Can you imagine scraping by on $500,000 a year? Well, believe it. Thousands of households living in expensive cities are running on this never-ending treadmill.
They’ve got big mortgages, private school tuition to pay, and fancy cars to drive. No matter how much they make, these households tend to spend all their income and not save as much as they should.
I’ve highlighted in a previous article how living off $200,000 a year in an expensive city is really just an average lifestyle. In this article, I’ll discuss how one couple is living paycheck to paycheck while making a combined $500,000 a year. They are a real couple who shared with me their financial details to anonymously share with you. Judging others, after all, is an American pastime!
$500,000 a year or higher is a level which I think is considered rich. Anybody who thinks otherwise has no concept of financial reality. Even the government agrees after compromising by raising the income level for when the highest marginal tax bracket kicks in to ~$400,000 from $200,000 back in 2013.
But starting in 2018, things got even more painful for the upper middle class. The SALT tax cap capped mortgage interest deduction and limited property tax deduction to $10,000.
And now, Joe Biden is looking at raising taxes for households making over $400,000! Can you imagine working 60+ hours a week, never seeing your family, and still paying more in taxes?
No wonder why more high-income households are looking to retire early and enjoy the YOLO Economy to the maximum. Life is short and this pandemic has really motivated so many to live it up, finally.
Who Makes $500,000 A Year? Household Combinations
Although making $500,000 a year may sound like a Herculean task, you’ll be surprised to know there are plenty of regular folks who hit the half million mark every year. Here are some combinations.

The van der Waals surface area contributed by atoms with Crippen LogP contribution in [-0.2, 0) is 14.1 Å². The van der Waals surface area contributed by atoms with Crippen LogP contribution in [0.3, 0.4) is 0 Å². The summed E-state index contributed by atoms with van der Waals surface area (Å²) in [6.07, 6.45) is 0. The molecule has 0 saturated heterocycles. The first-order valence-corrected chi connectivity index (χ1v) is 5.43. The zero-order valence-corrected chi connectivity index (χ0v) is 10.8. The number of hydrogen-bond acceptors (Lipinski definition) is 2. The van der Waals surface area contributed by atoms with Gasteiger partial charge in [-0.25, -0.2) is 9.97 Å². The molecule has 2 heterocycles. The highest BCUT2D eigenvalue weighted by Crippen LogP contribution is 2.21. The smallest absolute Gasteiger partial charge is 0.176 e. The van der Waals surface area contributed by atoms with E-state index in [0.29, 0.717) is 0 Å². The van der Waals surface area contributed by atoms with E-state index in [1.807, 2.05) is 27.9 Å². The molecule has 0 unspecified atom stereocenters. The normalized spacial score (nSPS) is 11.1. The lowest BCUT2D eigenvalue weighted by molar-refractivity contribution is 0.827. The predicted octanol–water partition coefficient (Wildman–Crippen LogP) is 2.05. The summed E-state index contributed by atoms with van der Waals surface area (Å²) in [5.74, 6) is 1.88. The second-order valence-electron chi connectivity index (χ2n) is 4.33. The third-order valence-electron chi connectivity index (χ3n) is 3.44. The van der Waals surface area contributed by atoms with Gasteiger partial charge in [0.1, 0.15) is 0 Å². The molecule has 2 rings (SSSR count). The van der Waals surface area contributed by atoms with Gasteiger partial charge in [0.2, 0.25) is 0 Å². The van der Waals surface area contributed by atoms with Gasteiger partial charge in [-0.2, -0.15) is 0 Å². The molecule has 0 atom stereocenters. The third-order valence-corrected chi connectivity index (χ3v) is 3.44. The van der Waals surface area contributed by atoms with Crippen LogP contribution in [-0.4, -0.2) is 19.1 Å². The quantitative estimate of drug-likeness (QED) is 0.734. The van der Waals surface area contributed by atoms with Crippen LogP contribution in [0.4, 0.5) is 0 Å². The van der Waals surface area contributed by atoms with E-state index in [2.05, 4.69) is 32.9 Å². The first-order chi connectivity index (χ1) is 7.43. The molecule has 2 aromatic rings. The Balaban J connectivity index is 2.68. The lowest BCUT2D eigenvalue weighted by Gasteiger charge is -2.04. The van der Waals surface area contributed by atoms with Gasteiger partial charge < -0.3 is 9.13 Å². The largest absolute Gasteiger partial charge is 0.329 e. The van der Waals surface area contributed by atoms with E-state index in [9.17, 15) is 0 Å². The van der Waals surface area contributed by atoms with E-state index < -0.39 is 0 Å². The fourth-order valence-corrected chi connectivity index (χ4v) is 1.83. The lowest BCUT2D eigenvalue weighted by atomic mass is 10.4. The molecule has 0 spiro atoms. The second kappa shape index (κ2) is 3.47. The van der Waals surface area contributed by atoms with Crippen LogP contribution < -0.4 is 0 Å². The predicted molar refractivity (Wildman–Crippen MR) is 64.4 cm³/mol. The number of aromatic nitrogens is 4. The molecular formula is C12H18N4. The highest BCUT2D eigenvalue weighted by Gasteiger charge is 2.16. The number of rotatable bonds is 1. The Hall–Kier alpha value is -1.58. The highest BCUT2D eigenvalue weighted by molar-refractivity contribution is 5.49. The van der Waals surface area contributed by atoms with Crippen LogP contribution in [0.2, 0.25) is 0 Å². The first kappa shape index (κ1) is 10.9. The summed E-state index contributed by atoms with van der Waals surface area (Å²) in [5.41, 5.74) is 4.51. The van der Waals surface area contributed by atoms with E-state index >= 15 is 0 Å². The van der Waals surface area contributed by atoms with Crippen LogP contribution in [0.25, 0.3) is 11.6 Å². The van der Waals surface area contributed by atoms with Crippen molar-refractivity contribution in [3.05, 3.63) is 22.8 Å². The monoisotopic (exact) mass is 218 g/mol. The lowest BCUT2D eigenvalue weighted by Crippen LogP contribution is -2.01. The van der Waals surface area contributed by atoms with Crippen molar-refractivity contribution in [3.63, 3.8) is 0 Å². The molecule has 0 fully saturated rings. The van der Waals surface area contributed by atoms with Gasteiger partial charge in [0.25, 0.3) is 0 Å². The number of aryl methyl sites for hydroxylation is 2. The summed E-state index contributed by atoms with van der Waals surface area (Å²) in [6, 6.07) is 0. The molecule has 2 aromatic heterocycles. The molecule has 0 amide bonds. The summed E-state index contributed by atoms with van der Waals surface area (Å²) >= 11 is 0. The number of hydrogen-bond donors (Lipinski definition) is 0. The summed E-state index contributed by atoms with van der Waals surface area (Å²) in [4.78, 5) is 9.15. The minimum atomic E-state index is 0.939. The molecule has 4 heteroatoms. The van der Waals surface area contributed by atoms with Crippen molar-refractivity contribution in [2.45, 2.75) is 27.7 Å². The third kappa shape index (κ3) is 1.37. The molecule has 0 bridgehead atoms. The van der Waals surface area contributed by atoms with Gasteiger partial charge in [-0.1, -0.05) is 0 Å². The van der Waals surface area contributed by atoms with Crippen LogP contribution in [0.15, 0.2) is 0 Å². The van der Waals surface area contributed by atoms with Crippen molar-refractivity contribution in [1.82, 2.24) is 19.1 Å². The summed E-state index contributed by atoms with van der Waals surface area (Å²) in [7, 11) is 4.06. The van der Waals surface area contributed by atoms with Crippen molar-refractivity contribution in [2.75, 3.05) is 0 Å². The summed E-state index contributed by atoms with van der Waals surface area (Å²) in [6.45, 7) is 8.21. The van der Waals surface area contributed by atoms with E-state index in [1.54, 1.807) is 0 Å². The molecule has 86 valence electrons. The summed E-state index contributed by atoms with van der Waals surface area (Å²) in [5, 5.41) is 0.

1) A couple 30 year old lawyers in their fourth year at a big law firm
2) A couple 32 year old second year associates at an investment bank after business school
3) A single 31 year old VP at a private equity shop two years out of business school
4) A 35 year old senior project leader at a management consulting firm and her schoolteacher husband
5) A couple 35 year old doctors (cardiologist and anesthesiologist) three years after their fellowships
6) A 46 year old Chief Marketing Officer and her 52 year old police officer husband
7) A couple online marketing consultants in their mid-30s
8) A 41 year old super frugal personal finance blogger who preaches riding a bike, doing your own home construction, and living off $30,000 a year or less and his wife
9) An engineer at Google who has been there eight years and his partner at Salesforce
10) A 22 year old rookie professional basketball or football player and his product manager wife.
11) A junior partner at a law firm and her Silicon Alley engineer husband
12) A Bay Area janitor and his elevator technician spouse
As you can see from my examples above, plenty of professions make $500,000 a year or more in household income at a relatively young age (<40). Finances are much easier when you combine forces! Some are scraping by and some are doing just fine.
How To Make $500,000 And Never Escape The Rat Race
People who consistently earn $500,000+ annually should not have any financial problems. If they are scraping by, they aren’t getting sympathy from anybody since they’re making roughly 7.3X the median household income of $68,000.
A very simple solution to growing rich is to simply track your finances for free online. The process is similar to how you’d track your weight by stepping on a scale at least once a week to keep yourself honest. The free tool I’ve used to manage my wealth since 2012 is Personal Capital.
Just beware. Money can be intoxicatingly evil once the big bucks start rolling in. As soon as you start making multiple six figures, you begin associating yourself with other people who make similar amounts or much more. Remember, it’s nice making max money in the NBA. But it’s even nicer if you are the owner who can cut max money checks!
We’re Always Comparing Ourselves